Mac OS X lets you use "union" mounts. Imagine you have a directory with files in it, and you then mount some device on that directory. Ordinarily, the original files would no longer be available, but a union mount leaves them visible: you can see both the files from the device you mounted and the files that were originally in the directory you mounted it on.
Yes, you can do this on Linux also: see Unionfs -Union mounts for Linux
This mixing raises interesting problems - for example what happens if there are identically named files? You only get to see the one in the "topmost" mount - everything below is invisible.
Let's play. First, you need some disk images:
hdiutil create /tmp/dir1 -volname dir1 -size 512k -fs MS-DOS hdiutil create /tmp/dir2 -volname dir2 -size 512k -fs MS-DOS
I used MS-DOS as the file system type just to make things simple. You might need larger .dmg's if you put real files in the directories; I just use empty files to show the concept.
Next you run hdid with nomount to get an attach point:
$ hdid -nomount /tmp/dir1.dmg /dev/disk2 $ hdid -nomount /tmp/dir2.dmg /dev/disk3
and then you can mount /dev/disk3 or /dev/disk2. This is similar to using the loopback device from Unix and Linux.
You probably need to be root for the next part just because the ms-dos driver isn't ordinarily loaded:
$ mkdir /tmp/testing $ sudo su - root# mount -t msdos /dev/disk2 /tmp/testing kextload: /System/Library/Extensions/msdosfs.kext loaded successfully root# cd /tmp/testing root# touch a b c d mount -t msdos /dev/disk3 /tmp/testing root# cd /tmp/testing root# ls root# touch d e f g root# umount /tmp/testing
You can exit sudo after that if you want.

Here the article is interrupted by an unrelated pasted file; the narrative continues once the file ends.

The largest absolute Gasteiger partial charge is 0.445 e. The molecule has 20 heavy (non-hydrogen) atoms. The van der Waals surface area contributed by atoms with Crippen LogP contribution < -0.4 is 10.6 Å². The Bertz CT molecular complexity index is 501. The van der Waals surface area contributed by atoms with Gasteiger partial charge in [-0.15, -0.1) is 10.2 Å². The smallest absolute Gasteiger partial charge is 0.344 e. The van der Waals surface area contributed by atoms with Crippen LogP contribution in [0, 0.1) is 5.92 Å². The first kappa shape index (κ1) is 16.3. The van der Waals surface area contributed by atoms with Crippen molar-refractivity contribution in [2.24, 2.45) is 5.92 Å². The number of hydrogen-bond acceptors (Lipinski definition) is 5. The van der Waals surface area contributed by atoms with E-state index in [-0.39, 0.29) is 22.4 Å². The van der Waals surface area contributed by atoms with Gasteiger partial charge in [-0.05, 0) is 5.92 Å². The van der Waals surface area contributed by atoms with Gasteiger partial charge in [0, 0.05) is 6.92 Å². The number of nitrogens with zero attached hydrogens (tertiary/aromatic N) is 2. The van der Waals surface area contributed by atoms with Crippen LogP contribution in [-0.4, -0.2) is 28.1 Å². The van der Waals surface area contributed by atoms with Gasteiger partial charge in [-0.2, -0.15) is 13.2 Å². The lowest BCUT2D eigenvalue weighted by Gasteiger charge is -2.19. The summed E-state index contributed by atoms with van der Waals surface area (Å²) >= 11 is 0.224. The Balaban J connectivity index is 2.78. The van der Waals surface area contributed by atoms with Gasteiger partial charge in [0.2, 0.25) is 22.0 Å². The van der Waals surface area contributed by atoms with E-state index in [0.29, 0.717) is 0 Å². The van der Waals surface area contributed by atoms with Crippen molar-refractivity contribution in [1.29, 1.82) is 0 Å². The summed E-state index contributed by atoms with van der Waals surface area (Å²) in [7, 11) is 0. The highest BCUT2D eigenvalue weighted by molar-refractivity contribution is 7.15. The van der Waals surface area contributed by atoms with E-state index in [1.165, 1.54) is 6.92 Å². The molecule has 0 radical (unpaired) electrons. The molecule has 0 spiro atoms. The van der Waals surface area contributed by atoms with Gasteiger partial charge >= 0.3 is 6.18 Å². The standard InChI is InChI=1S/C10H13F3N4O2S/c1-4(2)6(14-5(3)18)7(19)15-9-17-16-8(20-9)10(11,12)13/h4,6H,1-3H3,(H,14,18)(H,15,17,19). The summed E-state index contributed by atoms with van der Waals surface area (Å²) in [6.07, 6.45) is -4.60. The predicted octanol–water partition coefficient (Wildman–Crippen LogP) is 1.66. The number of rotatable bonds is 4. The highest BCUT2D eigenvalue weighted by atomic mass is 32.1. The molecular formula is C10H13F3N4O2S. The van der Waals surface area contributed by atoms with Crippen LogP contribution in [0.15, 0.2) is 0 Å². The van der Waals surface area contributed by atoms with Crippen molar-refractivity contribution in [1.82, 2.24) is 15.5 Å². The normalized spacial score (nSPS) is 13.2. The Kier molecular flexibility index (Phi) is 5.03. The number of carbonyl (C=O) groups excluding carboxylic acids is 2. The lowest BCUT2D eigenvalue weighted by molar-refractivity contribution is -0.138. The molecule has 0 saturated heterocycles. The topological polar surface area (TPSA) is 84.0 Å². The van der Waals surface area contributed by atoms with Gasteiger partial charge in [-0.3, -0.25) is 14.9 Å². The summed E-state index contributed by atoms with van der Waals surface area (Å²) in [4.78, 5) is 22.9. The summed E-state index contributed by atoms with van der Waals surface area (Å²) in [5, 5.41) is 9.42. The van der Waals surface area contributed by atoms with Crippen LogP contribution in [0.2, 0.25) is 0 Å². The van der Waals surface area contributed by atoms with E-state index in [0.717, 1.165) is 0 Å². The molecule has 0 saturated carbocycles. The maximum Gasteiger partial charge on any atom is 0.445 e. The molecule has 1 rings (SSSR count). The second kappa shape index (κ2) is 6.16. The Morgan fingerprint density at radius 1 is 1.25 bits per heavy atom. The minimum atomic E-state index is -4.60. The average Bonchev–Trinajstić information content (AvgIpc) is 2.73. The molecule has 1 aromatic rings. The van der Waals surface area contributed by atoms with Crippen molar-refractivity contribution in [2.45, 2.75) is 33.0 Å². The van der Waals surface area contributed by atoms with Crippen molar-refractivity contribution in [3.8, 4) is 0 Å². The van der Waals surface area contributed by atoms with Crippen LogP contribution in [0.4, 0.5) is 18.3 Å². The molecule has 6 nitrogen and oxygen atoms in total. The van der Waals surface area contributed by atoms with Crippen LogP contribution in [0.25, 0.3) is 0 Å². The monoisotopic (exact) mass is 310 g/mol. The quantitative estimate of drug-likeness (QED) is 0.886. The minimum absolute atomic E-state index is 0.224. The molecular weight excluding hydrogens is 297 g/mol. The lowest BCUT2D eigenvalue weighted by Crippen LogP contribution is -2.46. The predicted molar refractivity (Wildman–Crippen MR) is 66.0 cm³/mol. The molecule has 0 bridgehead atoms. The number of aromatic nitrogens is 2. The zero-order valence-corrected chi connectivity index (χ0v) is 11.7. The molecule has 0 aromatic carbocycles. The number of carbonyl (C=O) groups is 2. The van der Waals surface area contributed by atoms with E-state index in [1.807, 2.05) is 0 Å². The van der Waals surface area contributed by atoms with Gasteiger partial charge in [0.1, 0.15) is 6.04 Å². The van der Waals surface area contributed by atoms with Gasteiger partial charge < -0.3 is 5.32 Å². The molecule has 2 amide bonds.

We're finally ready for the union mount:
$ mount -t msdos -o union /dev/disk2 /tmp/testing $ mount -t msdos -o union /dev/disk3 /tmp/testing $ ls /tmp/testing ls /tmp/testing a b c d e f g
Seven files from both file systems are available. We don't see the "underneath" file named "d". Let's remove some things:
$ rm /tmp/testing/a /tmp/testing/d /tmp/testing/f $ $ ls /tmp/testing b c d e g
Looks like "d" is still there, but that's the "underneath" one. So which "d" got wiped out? Let's see:
$ mount -t msdos /dev/disk3 /tmp/testing $ ls /tmp/testing e g $ umount /dev/disk3 $ mount -t msdos /dev/disk2 /tmp/testing $ ls /tmp/testing b c d
As expected, it was the "top" one - the last one mounted.
Although I can't find mention of it in Mac OS X, union mounts can also have a concept of "whiteouts". If we had that option above, the "lower" of the "d" files would not have been visible after we deleted the upper - a "whiteout" would have kept us from seeing it.
The following information was provided by Jay Levitt
(link dead, sorry)
I found your Union Mounts article very helpful! I'm setting up a Mac Pro for the first time, using a non-bootable RAID array, and so I'm planning to use them to get /Applications, etc. on my RAID drive while fooling Leopard into thinking they're on the boot drive.
I guess a few things have changed in Leopard. I don't know if you plan to go back and update anything, but if you do, here's what you'll need to fix:
1. Different name/output for hdid
$ hdid -nomount /tmp/dir1.dmg /dev/disk2
hdid is now more properly (and intuitively) "hdiutil attach", and Leopard creates partition schemes by default. So now it's:
$ hdiutil attach -nomount /tmp/dir1.dmg /dev/disk2 FDisk_partition_scheme /dev/disk2s1 DOS_FAT_32
2. Must mount the partition, not the disk
root# mount -t msdos /dev/disk2 /tmp/testing
That won't work; you get the confusing error:
mount_msdos: Unsupported sector size (0)
root# mount -t msdos /dev/disk2s1 /tmp/testing
3. umount doesn't work like it used to (?)
I'm not sure why - and it could be something on my system - but the following:
root# umount /tmp/testing
gives an error:
umount: unmount(/private/tmp/testing): Resource busy
Instead, this works:
root# cd root# hdiutil unmount /tmp/testing "/tmp/testing" unmounted successfully. root# hdiutil unmount /tmp/testing "/tmp/testing" unmounted successfully.
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More Articles by Tony Lawrence © 2009-11-07 Tony Lawrence
Once you eliminate the impossible, whatever remains, no matter how improbable, must be the truth. (Arthur Conan Doyle)